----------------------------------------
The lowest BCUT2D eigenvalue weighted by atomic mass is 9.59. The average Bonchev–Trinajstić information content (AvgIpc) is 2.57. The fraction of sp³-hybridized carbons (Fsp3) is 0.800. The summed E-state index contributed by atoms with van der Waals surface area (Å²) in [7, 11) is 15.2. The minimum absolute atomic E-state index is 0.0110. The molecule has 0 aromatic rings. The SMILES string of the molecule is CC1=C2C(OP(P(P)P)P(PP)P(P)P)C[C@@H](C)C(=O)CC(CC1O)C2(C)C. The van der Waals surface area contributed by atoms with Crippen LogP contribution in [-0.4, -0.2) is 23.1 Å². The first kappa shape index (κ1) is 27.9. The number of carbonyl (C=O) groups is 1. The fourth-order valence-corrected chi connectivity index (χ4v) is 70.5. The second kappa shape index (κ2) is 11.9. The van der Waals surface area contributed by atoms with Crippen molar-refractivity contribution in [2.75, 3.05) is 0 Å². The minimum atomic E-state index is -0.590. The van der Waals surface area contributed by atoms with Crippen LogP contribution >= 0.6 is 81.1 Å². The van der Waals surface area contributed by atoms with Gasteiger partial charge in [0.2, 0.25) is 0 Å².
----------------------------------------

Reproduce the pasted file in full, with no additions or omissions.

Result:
The lowest BCUT2D eigenvalue weighted by atomic mass is 9.59. The average Bonchev–Trinajstić information content (AvgIpc) is 2.57. The fraction of sp³-hybridized carbons (Fsp3) is 0.800. The summed E-state index contributed by atoms with van der Waals surface area (Å²) in [7, 11) is 15.2. The minimum absolute atomic E-state index is 0.0110. The molecule has 0 aromatic rings. The SMILES string of the molecule is CC1=C2C(OP(P(P)P)P(PP)P(P)P)C[C@@H](C)C(=O)CC(CC1O)C2(C)C. The van der Waals surface area contributed by atoms with Crippen LogP contribution in [-0.4, -0.2) is 23.1 Å². The first kappa shape index (κ1) is 27.9. The number of carbonyl (C=O) groups is 1. The fourth-order valence-corrected chi connectivity index (χ4v) is 70.5. The second kappa shape index (κ2) is 11.9. The van der Waals surface area contributed by atoms with Crippen molar-refractivity contribution in [2.75, 3.05) is 0 Å². The minimum atomic E-state index is -0.590. The van der Waals surface area contributed by atoms with Crippen LogP contribution >= 0.6 is 81.1 Å². The van der Waals surface area contributed by atoms with Gasteiger partial charge in [0.2, 0.25) is 0 Å².